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Reclaiming - can there be consequences?

5 replies 2.6K views
RaxxyRaxxy Forumite
3 posts
Hi,

I've got an anxiety about reclaiming bank charges that I hope you folks can help with.

I think I have a strong claim for bank charges going back several years, for hundreds of pounds. I lost my job, home, and everything else about 4 years ago, and since then have been slowly rebuilding, but frequently going over my OD limit. The crisis related to mental health, and I think I have a pretty strong case.

I'm worried though, that playing this card, divulging MH issues to the bank, may affect things in some way in the future. I'm looking forward to building a normal life again, and I don't want this to come back and bite me...

Replies

  • Rainbowgirl84Rainbowgirl84 Forumite
    1.2K posts
    1,000 Posts Fourth Anniversary Combo Breaker
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    The Banks won the bank charges argument in Court a decade ago. However if you are in current financial difficulties you may get limited help and understanding from your Bank.
  • RaxxyRaxxy Forumite
    3 posts
    Well, I'm relying on this site's article - (as a new user I'm not allowed to post the link, sorry)
    I'm in supported housing, have an overdraft of £1.8k, no assets and no income. That sounds like a claim, doesn't it?

    But my question wasn't about the chances of success. It's about the knock-on effects. One of the reasons for my troubles has been a severe anxiety condition, so unsurprisingly.... I'm a bit anxious about it.
  • zx81zx81 Forumite
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    Tenth Anniversary 10,000 Posts Photogenic Name Dropper
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    Raxxy wrote: »
    I'm in supported housing, have an overdraft of £1.8k, no assets and no income. That sounds like a claim, doesn't it?
    No. But you could ask them for help.
    Raxxy wrote: »

    But my question wasn't about the chances of success. It's about the knock-on effects. One of the reasons for my troubles has been a severe anxiety condition, so unsurprisingly.... I'm a bit anxious about it.

    If you exhibit signs of vulnerability, the bank is obliged to take account of that. The practical upshot is that you are less likely to be offered credit or anything that will worsen your situation. They will also be more sympathetic to your circumstances and are likely to monitor your accounts more closely.
  • RaxxyRaxxy Forumite
    3 posts
    Thanks, that's just what I was after.

    I'll leave it then. Maybe I could get a payout that would help me in the short term, but I'm on the way up and I don't want to regret it in the future.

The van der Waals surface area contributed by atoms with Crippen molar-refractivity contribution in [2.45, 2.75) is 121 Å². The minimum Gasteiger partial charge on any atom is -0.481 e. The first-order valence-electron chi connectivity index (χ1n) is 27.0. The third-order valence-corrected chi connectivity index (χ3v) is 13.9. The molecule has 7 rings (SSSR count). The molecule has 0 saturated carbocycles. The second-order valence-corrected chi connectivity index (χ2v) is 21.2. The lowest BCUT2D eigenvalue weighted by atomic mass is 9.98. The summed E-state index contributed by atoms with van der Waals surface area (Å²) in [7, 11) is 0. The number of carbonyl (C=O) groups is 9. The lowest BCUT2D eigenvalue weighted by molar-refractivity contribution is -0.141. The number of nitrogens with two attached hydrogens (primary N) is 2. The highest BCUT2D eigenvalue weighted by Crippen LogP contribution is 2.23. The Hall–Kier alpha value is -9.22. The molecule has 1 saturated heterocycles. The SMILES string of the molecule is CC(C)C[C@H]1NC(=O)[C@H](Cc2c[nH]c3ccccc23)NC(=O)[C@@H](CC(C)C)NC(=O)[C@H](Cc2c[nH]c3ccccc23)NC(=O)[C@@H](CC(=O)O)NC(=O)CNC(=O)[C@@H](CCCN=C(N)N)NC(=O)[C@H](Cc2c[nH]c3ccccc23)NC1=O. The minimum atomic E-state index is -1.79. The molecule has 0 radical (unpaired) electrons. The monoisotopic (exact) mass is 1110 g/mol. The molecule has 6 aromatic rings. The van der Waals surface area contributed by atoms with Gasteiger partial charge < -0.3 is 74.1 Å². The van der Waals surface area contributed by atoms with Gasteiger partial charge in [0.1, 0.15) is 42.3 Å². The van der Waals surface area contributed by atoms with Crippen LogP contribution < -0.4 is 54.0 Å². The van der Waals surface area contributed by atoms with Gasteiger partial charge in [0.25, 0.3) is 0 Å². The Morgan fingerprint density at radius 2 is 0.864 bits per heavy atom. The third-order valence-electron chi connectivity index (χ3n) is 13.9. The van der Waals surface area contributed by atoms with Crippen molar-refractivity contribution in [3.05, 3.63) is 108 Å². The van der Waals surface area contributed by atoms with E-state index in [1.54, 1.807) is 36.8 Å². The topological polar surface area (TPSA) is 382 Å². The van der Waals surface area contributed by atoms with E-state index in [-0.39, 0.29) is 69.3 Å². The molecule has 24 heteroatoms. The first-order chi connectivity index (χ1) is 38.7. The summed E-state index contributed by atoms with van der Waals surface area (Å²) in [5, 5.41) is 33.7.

Out of curiousity, I don't quite understand the luke-warm answers about the chances. From the MSE article, I tick 5/6 of the eleven criteria...?
  • SonOfSonOf Forumite
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    Well, I'm relying on this site's article - (as a new user I'm not allowed to post the link, sorry)

    We know the article. It's mainly there for historic reasons but was slightly amended after the banks won the court case.
    The crisis related to mental health, and I think I have a pretty strong case.
    Are the bank aware of your mental health issues? If they are, then they are required to consider that. If they are not, then they won't know.
    I'm in supported housing, have an overdraft of £1.8k, no assets and no income. That sounds like a claim, doesn't it?
    Its not a claim. You are not alleging the bank is doing some wrongdoing. That is very much the wrong way to approach this.

    You are effectively asking the bank for a goodwill gesture on the basis of financial hardship. This involves persuading the person at the bank that you are genuinely in current financial hardship and suffering because of it.

    Some of the things you have mentioned will be things that the bank will take into consideration.
    I'll leave it then. Maybe I could get a payout that would help me in the short term, but I'm on the way up and I don't want to regret it in the future.

    No. You should contact them. Remember that financial hardship cases are reviewed by the complaints team. Not the call centre or the local branch. A financial hardship request isn't just about refunding charges. The banks have other solutions open to them. Such as suspending future charges for a period or putting you on a debt reduction plan. Often you get back no charges or if you do, its only those in the last 12 months. Only extreme cases tend to get charges going back further.

    The bank will not penalise you for making the enquiry.
    Out of curiousity, I don't quite understand the luke-warm answers about the chances. From the MSE article, I tick 5/6 of the eleven criteria...?

    There is no set criteria. That is just an MSE thing. The banks look at each case on its own merits. Too many people think they are going to get back years worth of charges but in reality, it is usually 0-12 months worth. Also. the definition of financial hardship differs with different people. The banks check your spending habits and there have been cases where people shopping in Next or buying sandwiches at M&S have put in hardship requests and have quite correctly been rejected.

    If you are in genuine current financial hardship then put in the request. You have nothing to lose.
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